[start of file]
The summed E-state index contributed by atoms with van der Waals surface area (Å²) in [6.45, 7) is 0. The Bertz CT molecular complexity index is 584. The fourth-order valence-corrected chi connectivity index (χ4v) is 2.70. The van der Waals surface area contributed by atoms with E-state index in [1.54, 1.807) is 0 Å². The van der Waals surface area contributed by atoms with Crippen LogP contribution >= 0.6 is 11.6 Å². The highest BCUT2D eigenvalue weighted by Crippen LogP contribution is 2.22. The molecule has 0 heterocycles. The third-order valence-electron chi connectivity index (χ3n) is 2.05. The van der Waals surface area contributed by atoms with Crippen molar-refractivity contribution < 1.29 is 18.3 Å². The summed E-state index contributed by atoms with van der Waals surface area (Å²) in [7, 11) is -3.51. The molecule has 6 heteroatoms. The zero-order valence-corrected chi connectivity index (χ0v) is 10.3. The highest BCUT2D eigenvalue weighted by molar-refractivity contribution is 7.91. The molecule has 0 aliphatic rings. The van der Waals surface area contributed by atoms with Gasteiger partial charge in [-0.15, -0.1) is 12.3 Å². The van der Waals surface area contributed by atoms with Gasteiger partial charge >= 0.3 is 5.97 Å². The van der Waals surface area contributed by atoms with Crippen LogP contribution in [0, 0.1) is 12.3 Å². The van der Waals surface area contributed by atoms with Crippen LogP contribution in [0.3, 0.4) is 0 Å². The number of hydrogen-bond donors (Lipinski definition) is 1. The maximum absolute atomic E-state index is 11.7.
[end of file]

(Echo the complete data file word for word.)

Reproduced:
The summed E-state index contributed by atoms with van der Waals surface area (Å²) in [6.45, 7) is 0. The Bertz CT molecular complexity index is 584. The fourth-order valence-corrected chi connectivity index (χ4v) is 2.70. The van der Waals surface area contributed by atoms with E-state index in [1.54, 1.807) is 0 Å². The van der Waals surface area contributed by atoms with Crippen LogP contribution >= 0.6 is 11.6 Å². The highest BCUT2D eigenvalue weighted by Crippen LogP contribution is 2.22. The molecule has 0 heterocycles. The third-order valence-electron chi connectivity index (χ3n) is 2.05. The van der Waals surface area contributed by atoms with Crippen molar-refractivity contribution < 1.29 is 18.3 Å². The summed E-state index contributed by atoms with van der Waals surface area (Å²) in [7, 11) is -3.51. The molecule has 6 heteroatoms. The zero-order valence-corrected chi connectivity index (χ0v) is 10.3. The highest BCUT2D eigenvalue weighted by molar-refractivity contribution is 7.91. The molecule has 0 aliphatic rings. The van der Waals surface area contributed by atoms with Gasteiger partial charge in [-0.15, -0.1) is 12.3 Å². The van der Waals surface area contributed by atoms with Gasteiger partial charge >= 0.3 is 5.97 Å². The van der Waals surface area contributed by atoms with Crippen LogP contribution in [0, 0.1) is 12.3 Å². The van der Waals surface area contributed by atoms with Crippen LogP contribution in [0.3, 0.4) is 0 Å². The number of hydrogen-bond donors (Lipinski definition) is 1. The maximum absolute atomic E-state index is 11.7.